In celebration of the life of the Rev. Dr. Martin Luther King Jr., ABA leaders hosted an office-wide program that underscored the role the ABA community plays in continuing King’s legacy of service and justice. The program, the first in-person MLK program in three years, was held in the Chicago office and via Zoom.
In his 1963 March on Washington speech, King said, “We refuse to believe that there are insufficient funds in the great vaults of opportunity of this nation. And so, we’ve come to cash this check, a check that will give us upon demand the riches of freedom and the security of justice.” Referencing that speech, ABA President Deborah Enix-Ross said, “That is what our work together is all about. Your service ensures, as Dr. King promised, that while our nation may falter in our path to justice, our bank of justice will never go bankrupt if we hold on to hope and never let up on doing what is right and serving justice.”
“He wasn’t simply a man of words,” ABA Executive Director Jack L. Rives said. “He was a man of action. He didn’t just tell others to do certain things. He did not leave the fight to others. He led the charge. He brought about change. Congress passed laws that made a real difference, and we’re seeing them a half-century later.”
“How do we build a community where I care about you and you care about what happens to me,” Section of Civil Rights and Social Justice Chair Juan R. Thomas asked, noting King’s belief in “the interrelatedness of all communities and states” and that “injustice anywhere is a threat to justice everywhere,” as he wrote in his 1963 Letter from Birmingham Jail.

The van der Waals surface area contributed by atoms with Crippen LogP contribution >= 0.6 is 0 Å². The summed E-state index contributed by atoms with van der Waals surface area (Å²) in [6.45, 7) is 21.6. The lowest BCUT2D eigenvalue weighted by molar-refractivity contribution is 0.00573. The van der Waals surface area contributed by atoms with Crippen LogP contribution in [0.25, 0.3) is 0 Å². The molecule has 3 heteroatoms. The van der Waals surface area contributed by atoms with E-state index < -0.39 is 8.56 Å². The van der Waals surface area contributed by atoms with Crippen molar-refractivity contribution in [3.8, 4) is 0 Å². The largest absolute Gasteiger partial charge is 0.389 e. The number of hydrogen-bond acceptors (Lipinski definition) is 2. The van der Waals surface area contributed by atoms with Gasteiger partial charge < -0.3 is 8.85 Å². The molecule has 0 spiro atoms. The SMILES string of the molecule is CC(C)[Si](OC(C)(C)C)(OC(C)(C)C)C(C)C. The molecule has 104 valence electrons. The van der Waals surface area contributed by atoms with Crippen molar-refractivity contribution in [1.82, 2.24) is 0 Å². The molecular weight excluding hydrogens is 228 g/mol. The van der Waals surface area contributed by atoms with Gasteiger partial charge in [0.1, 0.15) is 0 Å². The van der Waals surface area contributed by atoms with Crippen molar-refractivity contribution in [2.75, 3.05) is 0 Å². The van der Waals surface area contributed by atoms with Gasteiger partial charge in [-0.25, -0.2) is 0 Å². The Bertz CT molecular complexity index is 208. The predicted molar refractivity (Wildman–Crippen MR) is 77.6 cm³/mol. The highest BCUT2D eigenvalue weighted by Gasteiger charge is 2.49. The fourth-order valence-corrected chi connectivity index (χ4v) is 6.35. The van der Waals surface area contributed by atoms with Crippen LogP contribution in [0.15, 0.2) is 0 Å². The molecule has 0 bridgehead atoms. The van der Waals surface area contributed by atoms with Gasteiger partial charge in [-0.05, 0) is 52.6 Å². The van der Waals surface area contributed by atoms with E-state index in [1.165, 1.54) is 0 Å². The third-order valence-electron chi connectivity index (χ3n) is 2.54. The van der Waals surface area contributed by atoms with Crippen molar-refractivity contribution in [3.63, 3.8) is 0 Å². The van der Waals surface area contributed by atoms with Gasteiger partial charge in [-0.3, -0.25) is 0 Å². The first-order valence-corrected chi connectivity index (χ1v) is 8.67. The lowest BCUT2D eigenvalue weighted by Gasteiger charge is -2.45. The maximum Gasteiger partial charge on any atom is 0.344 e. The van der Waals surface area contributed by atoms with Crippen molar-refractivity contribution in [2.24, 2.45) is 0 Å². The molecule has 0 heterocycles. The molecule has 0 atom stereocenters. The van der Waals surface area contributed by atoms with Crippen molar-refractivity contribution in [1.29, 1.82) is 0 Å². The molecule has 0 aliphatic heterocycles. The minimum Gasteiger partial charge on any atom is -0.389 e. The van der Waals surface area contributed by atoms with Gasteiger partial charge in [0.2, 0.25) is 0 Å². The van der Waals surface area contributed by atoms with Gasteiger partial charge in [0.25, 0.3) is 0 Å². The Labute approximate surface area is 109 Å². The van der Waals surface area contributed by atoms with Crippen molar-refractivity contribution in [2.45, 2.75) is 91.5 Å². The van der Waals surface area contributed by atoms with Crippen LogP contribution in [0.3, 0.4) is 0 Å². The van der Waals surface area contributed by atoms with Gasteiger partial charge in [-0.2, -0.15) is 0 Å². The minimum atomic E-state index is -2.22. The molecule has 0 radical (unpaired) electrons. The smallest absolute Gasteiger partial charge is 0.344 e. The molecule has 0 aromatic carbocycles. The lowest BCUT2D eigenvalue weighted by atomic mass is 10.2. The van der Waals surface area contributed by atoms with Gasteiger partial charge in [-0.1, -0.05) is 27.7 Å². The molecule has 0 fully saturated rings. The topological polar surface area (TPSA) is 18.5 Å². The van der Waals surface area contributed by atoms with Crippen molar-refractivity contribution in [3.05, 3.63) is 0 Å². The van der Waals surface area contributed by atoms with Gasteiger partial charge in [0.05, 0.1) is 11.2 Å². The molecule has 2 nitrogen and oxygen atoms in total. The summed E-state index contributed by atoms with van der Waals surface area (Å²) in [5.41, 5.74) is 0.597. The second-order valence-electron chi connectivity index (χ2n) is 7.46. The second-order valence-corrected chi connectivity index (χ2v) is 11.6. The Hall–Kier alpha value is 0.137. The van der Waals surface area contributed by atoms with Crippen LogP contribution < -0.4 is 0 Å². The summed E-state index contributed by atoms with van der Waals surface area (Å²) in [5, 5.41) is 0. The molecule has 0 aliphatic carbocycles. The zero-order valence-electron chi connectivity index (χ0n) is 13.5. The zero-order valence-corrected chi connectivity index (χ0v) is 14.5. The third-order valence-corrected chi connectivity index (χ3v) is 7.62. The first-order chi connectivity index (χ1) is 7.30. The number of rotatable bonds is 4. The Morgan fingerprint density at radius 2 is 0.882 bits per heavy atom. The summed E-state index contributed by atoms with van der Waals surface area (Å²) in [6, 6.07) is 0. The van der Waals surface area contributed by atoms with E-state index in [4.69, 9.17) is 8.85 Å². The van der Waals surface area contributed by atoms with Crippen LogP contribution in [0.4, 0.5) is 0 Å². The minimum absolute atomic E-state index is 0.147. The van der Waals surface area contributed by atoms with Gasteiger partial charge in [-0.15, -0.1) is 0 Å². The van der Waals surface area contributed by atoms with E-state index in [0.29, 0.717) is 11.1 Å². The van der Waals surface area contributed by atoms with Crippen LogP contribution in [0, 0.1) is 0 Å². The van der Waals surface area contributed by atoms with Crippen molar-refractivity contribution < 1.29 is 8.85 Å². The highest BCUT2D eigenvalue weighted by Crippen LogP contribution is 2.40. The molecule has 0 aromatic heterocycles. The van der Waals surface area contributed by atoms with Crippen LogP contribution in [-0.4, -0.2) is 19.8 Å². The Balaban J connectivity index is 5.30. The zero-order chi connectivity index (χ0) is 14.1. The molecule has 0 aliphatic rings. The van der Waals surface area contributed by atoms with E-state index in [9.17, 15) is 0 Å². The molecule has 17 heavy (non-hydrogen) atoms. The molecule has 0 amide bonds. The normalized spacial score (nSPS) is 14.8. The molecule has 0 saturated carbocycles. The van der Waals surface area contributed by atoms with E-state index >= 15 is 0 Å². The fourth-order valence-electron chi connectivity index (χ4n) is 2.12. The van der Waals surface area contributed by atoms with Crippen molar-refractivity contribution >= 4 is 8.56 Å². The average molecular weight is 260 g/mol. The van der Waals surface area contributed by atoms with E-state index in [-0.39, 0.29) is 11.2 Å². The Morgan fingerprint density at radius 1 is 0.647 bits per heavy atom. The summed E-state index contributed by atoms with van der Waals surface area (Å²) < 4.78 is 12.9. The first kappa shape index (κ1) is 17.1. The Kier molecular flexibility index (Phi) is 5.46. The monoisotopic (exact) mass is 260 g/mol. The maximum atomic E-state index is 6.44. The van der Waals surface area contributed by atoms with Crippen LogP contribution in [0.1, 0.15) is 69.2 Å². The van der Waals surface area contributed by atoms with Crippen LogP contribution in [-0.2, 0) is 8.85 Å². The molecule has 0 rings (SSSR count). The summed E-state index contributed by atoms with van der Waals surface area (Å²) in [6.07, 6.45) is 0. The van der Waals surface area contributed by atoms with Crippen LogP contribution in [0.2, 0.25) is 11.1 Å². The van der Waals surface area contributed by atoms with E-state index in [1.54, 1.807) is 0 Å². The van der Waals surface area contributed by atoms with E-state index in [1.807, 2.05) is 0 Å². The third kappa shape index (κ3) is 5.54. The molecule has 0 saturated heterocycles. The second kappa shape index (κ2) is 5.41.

“We can’t sit here in Chicago and not care about the water crisis in Jackson, Mississippi, … or about what’s happening to people who live in Appalachia or who live in other parts of the country who are suffering,” he said. “It really goes back to seeing each other as our brother’s and our sister’s keeper.”
President-elect Mary Smith, the first Native American female president-elect of the ABA, said that despite King’s dream that everyone would be treated equally, it has not come to fruition. “Unfortunately … many people still feel like they’re outsiders, still feel like they’re fighting to be included. But I think that was the power of Dr. King. He didn’t look at how things are. He looked at how he wanted things to be. And we all have that power.”
- ABA President’s Statement on Martin Luther King Jr. Day
- Division of Public Education Resources
- Honoring Dr. Clarence B. Jones, 2021 recipient of the Thurgood Marshall Award
- The Rule of Law and Civil Disobedience: The Case Behind King’s Letter from a Birmingham Jail
- ABA Journal